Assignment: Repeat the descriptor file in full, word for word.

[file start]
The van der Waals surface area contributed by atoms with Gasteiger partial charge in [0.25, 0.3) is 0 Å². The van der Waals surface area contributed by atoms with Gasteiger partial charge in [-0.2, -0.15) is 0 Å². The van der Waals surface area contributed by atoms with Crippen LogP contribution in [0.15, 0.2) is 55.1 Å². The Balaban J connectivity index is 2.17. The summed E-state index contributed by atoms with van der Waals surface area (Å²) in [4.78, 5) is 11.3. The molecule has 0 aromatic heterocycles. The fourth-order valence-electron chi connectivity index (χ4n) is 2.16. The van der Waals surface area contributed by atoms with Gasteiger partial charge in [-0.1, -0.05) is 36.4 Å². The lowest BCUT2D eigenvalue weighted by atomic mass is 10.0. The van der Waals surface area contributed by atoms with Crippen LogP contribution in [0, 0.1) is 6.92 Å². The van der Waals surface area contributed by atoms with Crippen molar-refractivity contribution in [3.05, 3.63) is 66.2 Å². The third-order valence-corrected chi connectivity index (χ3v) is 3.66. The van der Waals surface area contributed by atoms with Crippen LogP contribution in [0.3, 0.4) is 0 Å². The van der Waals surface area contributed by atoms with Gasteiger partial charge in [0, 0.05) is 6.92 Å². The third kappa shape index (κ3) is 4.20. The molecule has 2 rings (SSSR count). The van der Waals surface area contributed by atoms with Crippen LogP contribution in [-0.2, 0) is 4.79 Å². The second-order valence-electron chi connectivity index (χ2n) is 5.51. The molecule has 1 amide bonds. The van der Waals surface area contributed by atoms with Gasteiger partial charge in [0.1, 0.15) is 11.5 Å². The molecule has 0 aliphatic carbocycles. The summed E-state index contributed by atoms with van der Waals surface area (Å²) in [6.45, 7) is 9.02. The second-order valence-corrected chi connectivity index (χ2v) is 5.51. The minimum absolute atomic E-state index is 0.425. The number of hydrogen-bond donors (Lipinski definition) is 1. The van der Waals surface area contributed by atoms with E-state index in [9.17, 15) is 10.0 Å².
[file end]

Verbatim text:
The van der Waals surface area contributed by atoms with Gasteiger partial charge in [0.25, 0.3) is 0 Å². The van der Waals surface area contributed by atoms with Gasteiger partial charge in [-0.2, -0.15) is 0 Å². The van der Waals surface area contributed by atoms with Crippen LogP contribution in [0.15, 0.2) is 55.1 Å². The Balaban J connectivity index is 2.17. The summed E-state index contributed by atoms with van der Waals surface area (Å²) in [4.78, 5) is 11.3. The molecule has 0 aromatic heterocycles. The fourth-order valence-electron chi connectivity index (χ4n) is 2.16. The van der Waals surface area contributed by atoms with Gasteiger partial charge in [-0.1, -0.05) is 36.4 Å². The lowest BCUT2D eigenvalue weighted by atomic mass is 10.0. The van der Waals surface area contributed by atoms with Crippen LogP contribution in [0, 0.1) is 6.92 Å². The van der Waals surface area contributed by atoms with Crippen molar-refractivity contribution in [3.05, 3.63) is 66.2 Å². The third-order valence-corrected chi connectivity index (χ3v) is 3.66. The van der Waals surface area contributed by atoms with Crippen LogP contribution in [0.3, 0.4) is 0 Å². The van der Waals surface area contributed by atoms with Gasteiger partial charge in [0, 0.05) is 6.92 Å². The third kappa shape index (κ3) is 4.20. The molecule has 2 rings (SSSR count). The van der Waals surface area contributed by atoms with Crippen LogP contribution in [-0.2, 0) is 4.79 Å². The second-order valence-electron chi connectivity index (χ2n) is 5.51. The molecule has 1 amide bonds. The van der Waals surface area contributed by atoms with Gasteiger partial charge in [0.1, 0.15) is 11.5 Å². The molecule has 0 aliphatic carbocycles. The summed E-state index contributed by atoms with van der Waals surface area (Å²) in [6.45, 7) is 9.02. The second-order valence-corrected chi connectivity index (χ2v) is 5.51. The minimum absolute atomic E-state index is 0.425. The number of hydrogen-bond donors (Lipinski definition) is 1. The van der Waals surface area contributed by atoms with E-state index in [9.17, 15) is 10.0 Å².